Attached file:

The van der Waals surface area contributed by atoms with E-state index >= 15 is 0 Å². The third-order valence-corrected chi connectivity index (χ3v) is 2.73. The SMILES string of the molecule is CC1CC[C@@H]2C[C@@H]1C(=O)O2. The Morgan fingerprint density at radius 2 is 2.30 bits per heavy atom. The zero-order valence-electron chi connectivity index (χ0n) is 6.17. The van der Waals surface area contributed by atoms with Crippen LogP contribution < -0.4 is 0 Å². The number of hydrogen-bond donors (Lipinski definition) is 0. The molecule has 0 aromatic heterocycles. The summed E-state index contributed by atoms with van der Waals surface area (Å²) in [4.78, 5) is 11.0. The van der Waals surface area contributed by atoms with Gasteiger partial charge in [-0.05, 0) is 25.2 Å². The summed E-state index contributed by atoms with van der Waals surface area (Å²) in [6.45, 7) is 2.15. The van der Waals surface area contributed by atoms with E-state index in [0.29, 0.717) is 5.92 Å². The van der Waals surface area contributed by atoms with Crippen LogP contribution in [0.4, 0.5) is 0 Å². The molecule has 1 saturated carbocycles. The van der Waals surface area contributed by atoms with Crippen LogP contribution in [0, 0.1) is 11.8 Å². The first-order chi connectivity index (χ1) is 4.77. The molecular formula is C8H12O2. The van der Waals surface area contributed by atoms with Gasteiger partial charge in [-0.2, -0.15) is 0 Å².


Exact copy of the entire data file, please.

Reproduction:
The van der Waals surface area contributed by atoms with E-state index >= 15 is 0 Å². The third-order valence-corrected chi connectivity index (χ3v) is 2.73. The SMILES string of the molecule is CC1CC[C@@H]2C[C@@H]1C(=O)O2. The Morgan fingerprint density at radius 2 is 2.30 bits per heavy atom. The zero-order valence-electron chi connectivity index (χ0n) is 6.17. The van der Waals surface area contributed by atoms with Crippen LogP contribution < -0.4 is 0 Å². The number of hydrogen-bond donors (Lipinski definition) is 0. The molecule has 0 aromatic heterocycles. The summed E-state index contributed by atoms with van der Waals surface area (Å²) in [4.78, 5) is 11.0. The van der Waals surface area contributed by atoms with Gasteiger partial charge in [-0.05, 0) is 25.2 Å². The summed E-state index contributed by atoms with van der Waals surface area (Å²) in [6.45, 7) is 2.15. The van der Waals surface area contributed by atoms with E-state index in [0.29, 0.717) is 5.92 Å². The van der Waals surface area contributed by atoms with Crippen LogP contribution in [0.4, 0.5) is 0 Å². The molecule has 1 saturated carbocycles. The van der Waals surface area contributed by atoms with Crippen LogP contribution in [0, 0.1) is 11.8 Å². The first-order chi connectivity index (χ1) is 4.77. The molecular formula is C8H12O2. The van der Waals surface area contributed by atoms with Gasteiger partial charge in [-0.2, -0.15) is 0 Å².